The Lambas refer to themselves and to their Language as Lama. Lamba is the name attributed to them in French and that continues to be used in the administration. In addition, all of the inhabitants of the Doufelgou District of Togo were designated as Lossos by the colonial administration, including people who identify themselves as Lama and Nawdba. Therefore, Lambas from the Doufelgou District are still frequently called Losso. The two populations have exercised considerable mutual influence but their languages are different and do not resemble each other.
The Lambas speak a collection of closely related dialects that are grouped together as the Lama language. There are approximately 200,000 native speakers of Lama in Togo and Bénin. Lama most closely resembles the Kabiyé language spoken by the Kabiyé people in the Kozah and Binah Districts of Togo as well as in diaspora points. Lama and Kabiyé are classified under the Grusi, Eastern cluster of the Gur (or Voltaique) group of the Niger-Congo languages. Also included in this cluster are Tem (Cotokoli), Bagou-Koussountou, Lukpa (Logba or Dompago), Delo (Ntribou), and Chala. Speakers of this cluster of languages constitute 28% of the population of Togo and are the second most widely spoken cluster of languages in Togo after the Gbé cluster that includes Éwé, Mina, and Waci.
In 1963/2008, the sociopolitical organization and cosmology were very similar to those of the Kabye, including the scattered settlement, the clan as main unit, the creator god (called in this case asegi), the world of intermediary (harmful or benevolent) spirits (alewa or emezea inand alua or rana in and ancestors, the latter being venerated in ancestor houses (sina in, souna nampee in).
Typical reincarnation beliefs existed, i.e. each body is inhabited by two ‘’principles’’, a spirit kalisha that can come back in (even) several newborns and the soul lciyam that dies with the body. Formerly harmful persons may incarnate in wild game]. The cosmology descriptions according to Froelich and Amrouche however differ to some extent, in particular concerning the world of the spirits.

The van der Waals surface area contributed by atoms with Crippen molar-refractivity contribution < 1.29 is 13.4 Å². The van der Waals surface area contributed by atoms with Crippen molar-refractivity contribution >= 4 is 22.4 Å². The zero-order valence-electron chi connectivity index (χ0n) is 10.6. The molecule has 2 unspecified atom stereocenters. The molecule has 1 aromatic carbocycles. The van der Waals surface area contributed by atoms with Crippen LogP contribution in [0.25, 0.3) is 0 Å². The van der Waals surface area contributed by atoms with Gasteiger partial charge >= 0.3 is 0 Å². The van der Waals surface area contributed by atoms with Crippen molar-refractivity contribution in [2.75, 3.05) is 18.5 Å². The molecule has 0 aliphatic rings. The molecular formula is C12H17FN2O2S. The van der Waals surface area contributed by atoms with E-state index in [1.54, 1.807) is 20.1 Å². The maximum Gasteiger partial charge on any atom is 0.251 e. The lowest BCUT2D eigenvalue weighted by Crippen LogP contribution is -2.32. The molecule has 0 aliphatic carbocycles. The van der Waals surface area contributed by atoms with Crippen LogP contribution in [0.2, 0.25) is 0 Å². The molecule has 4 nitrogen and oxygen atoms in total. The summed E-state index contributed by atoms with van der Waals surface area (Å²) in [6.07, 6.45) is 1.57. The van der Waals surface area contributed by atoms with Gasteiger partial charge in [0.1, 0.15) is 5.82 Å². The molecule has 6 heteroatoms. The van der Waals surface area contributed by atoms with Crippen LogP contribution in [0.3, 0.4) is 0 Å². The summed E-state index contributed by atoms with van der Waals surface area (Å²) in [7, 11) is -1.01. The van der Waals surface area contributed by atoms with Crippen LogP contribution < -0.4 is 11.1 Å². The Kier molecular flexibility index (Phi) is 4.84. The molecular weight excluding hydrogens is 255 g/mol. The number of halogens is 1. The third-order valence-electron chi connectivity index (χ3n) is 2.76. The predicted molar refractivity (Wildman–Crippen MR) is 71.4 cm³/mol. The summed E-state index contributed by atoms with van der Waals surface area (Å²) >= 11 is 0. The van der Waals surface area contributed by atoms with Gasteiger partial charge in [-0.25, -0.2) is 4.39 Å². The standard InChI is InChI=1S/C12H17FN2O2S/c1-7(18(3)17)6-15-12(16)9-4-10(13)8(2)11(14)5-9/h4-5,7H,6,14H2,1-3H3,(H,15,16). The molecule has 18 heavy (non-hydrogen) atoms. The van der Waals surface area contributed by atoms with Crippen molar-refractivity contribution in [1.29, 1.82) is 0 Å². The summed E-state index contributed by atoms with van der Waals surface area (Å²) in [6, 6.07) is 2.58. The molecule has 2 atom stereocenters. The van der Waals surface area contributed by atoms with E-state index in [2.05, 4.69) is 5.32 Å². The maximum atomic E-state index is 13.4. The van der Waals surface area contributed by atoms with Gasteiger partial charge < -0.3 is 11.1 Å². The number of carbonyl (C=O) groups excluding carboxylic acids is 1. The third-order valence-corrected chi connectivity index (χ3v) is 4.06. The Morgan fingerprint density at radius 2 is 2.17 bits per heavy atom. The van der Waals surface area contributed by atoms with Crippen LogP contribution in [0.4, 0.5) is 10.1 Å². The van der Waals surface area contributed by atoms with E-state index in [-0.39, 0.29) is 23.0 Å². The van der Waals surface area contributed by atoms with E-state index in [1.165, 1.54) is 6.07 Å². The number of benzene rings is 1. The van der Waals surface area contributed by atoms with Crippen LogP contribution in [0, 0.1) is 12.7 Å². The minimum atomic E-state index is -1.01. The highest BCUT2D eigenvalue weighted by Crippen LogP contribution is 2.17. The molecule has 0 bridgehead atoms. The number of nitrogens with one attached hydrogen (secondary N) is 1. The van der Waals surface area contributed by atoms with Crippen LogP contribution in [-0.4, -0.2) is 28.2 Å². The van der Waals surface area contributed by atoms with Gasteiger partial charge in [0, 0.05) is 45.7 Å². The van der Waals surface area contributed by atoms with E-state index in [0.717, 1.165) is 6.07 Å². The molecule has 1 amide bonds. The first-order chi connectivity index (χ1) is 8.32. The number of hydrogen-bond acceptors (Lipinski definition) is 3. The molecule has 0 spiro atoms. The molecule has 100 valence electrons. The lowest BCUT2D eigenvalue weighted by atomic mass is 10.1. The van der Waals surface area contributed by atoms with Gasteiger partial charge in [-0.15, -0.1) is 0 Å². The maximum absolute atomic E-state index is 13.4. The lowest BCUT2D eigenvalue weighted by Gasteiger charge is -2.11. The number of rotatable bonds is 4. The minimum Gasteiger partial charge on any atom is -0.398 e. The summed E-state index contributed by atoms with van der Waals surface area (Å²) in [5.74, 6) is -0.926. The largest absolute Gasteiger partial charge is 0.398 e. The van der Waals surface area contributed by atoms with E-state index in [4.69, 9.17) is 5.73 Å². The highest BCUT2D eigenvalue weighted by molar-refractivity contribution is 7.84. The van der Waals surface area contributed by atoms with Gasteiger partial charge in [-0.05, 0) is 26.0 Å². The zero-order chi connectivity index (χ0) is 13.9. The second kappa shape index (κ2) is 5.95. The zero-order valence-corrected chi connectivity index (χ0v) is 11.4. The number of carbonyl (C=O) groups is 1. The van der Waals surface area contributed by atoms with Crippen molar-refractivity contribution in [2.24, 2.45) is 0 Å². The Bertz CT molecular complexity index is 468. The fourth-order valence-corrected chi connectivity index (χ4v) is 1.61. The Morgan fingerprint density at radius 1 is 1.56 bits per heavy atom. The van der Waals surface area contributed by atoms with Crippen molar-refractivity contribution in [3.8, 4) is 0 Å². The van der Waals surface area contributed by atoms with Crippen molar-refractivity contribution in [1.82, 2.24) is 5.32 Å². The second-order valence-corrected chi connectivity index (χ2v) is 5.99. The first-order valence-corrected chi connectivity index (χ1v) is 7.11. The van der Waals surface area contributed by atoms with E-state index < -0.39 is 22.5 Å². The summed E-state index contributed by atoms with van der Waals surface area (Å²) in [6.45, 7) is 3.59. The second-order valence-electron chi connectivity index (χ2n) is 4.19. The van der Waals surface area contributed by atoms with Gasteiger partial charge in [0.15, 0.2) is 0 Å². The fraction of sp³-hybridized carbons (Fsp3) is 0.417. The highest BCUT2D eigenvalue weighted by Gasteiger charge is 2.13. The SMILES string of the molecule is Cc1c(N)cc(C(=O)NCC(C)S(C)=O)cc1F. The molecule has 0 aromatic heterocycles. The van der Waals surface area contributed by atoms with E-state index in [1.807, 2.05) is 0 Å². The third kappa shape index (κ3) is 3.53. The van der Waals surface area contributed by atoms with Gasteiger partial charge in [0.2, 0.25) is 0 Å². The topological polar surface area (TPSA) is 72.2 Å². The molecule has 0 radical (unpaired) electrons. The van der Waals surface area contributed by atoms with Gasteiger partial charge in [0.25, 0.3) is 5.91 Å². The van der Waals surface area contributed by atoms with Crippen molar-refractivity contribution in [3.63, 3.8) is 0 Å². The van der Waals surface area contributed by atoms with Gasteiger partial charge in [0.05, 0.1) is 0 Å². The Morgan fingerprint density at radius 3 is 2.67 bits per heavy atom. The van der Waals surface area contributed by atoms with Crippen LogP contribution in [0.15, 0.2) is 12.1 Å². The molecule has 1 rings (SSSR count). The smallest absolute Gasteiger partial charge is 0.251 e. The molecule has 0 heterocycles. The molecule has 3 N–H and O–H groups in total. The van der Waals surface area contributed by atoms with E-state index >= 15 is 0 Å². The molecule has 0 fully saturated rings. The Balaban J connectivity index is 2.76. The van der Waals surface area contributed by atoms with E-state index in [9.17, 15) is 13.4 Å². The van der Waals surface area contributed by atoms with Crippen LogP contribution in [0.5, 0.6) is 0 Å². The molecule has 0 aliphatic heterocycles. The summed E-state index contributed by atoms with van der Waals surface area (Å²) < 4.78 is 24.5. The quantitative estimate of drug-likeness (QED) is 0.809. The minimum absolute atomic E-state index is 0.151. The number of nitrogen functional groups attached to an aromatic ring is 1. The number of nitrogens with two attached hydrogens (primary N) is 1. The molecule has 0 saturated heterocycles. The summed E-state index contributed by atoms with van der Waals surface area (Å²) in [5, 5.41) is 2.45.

Anthropomorphic wooden figures were already collected very early in the Lamba region by the colonial administrators Kersting in 1899 and Rigler in 1900. The appearance of these figures is very different, and a common style cannot be derived. Two figures similar to the one collected in 1900 were published in and while the former, in contrast to the latter, was not specifically attributed to the Lamba. Froelich strangely did not pay a lot of attention to these figures and in 1963 only mentioned the existence of clay figures sold to travelers and protective charms without any further details. Hahn in 1996 mentioned two types of figures, i) Baobab tree branches representing deceased persons during funeral ceremonies (thus similar to the Tamberma), and ii) roughly carved figures dumpu representing and replacing deceased twins. He further referred to the figures collected by Kersting and Rigler.
Amrouche acquired more than 150 figures between 2004 and 2008 in the Lamba and Losso regions, see. However, he knew the collection location for only a few of them, which he could then clearly attribute to the Lamba, or Losso. According to Hahn’s map, the two figures on the far right were not from the Lamba region however (which does not exclude the possibility that they originated from the Lamba people due to the above‐mentioned ethnic mix).
Amrouche also emphasized that normally it is not possible to differentiate between Lamba and Losso figures. Nevertheless, he tried to establish a morphologic classification, which however (and not surprisingly) does not seem very conclusive.
Again a uniform style cannot be recognized and the appearances are furthermore different from those figures collected near Difale and Tyessidé. As accordingly mentioned by Amrouche, the stylistic variation is large, ranging from geometric/stylized to more figurative/naturalistic. The figures are rather small, 10‐50cm, made of hardwood or clay, and many of them exhibit scarifications.
According to Amrouche, Lamba figures are basically used for three purposes:
This summary is based on around ten interviews in villages in the west of Kande and is (understandably) not always conclusive.
Figures collected in the Lamba region or attributed to the Lamba, since 1899
Figures acquired by Amrouche and attributed to the Lamba based on the collection location